While the shape and style of shoe you choose will be influenced by whether you’re bouldering, sport climbing, or climbing traditional routes, the most important aspect of a climbing shoe is the way it fits your unique foot shape. Often, the only thing that makes a climbing shoe women’s specific is a slightly narrower last. If you have a narrow foot, a women’s specific shoe can be a good choice for both female and male climbers. If you don’t have a particularly narrow foot, shop the men’s shoes. Because every climbing shoe fits differently, it’s a good idea to try shoes across several brands, styles, and sizes to get an idea of which shoes best fit your foot. When you find a climbing shoe that fits well and improves your footwork, stick with it.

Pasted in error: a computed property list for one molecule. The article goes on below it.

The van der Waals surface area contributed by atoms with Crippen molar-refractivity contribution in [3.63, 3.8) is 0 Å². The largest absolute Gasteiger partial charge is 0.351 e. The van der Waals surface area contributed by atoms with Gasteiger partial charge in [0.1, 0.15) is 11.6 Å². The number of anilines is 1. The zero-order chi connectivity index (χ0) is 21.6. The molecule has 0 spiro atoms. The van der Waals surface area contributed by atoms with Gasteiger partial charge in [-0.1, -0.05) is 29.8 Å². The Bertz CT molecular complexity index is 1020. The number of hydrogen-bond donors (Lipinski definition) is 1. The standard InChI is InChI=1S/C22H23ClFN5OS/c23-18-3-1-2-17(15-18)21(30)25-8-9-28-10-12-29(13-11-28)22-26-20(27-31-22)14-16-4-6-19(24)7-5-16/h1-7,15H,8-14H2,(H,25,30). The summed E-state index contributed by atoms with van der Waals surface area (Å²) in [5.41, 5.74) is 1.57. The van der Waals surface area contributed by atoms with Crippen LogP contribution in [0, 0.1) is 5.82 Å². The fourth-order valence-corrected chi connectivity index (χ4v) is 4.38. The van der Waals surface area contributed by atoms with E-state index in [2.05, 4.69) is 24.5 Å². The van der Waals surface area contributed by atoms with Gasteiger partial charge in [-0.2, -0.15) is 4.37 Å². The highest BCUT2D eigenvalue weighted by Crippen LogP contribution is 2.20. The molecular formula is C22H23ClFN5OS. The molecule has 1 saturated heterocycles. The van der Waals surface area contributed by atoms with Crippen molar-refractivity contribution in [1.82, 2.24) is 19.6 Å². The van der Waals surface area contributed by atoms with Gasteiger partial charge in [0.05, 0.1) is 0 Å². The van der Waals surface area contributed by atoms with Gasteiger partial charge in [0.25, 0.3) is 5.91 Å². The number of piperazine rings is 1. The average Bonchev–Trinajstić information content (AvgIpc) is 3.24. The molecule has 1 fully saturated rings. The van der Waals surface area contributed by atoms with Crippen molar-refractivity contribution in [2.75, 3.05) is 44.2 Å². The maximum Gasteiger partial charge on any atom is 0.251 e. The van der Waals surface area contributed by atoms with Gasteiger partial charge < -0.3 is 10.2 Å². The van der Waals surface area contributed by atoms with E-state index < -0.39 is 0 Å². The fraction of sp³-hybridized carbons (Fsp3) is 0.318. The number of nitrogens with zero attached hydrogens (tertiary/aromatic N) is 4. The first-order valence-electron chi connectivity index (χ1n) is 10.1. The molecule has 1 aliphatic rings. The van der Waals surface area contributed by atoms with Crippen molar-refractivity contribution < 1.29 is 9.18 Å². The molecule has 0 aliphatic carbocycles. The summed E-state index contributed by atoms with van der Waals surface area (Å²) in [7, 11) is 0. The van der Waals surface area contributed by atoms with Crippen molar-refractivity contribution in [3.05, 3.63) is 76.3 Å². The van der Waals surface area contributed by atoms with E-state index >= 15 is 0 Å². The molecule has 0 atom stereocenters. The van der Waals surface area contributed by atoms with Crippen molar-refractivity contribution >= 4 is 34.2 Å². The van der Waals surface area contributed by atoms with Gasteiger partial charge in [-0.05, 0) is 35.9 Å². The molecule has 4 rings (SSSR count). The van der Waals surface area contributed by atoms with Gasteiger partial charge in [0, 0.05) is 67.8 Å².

Shapes vary based on the type of climbing. Shoes with an aggressively downturned shape offer enhanced foot dexterity, and are often preferred for hard bouldering and sport climbing. A flatter shape is ideal for technical face climbing and standing on small edges.
There are three types of closure systems: laces, hook-and-loop straps, and slippers. Laces adjust the entire length of the shoe for the most precise fit, hook-and-loop straps strike a balance of fit precision and easy on and off, and the stretchy upper of a slipper offers the fastest on and off, but sacrifices a little in the way of security.
For climbing shoes to work properly, they need to be fit tight. If you’re new to climbing, you will likely experience some discomfort in the beginning. Sizing varies from brand to brand, but typically you’ll want to choose a climbing shoe one to three sizes smaller than your street shoe size. Also consider stretch— unlined shoes will stretch up to a full size over time while lined shoes will stretch very little.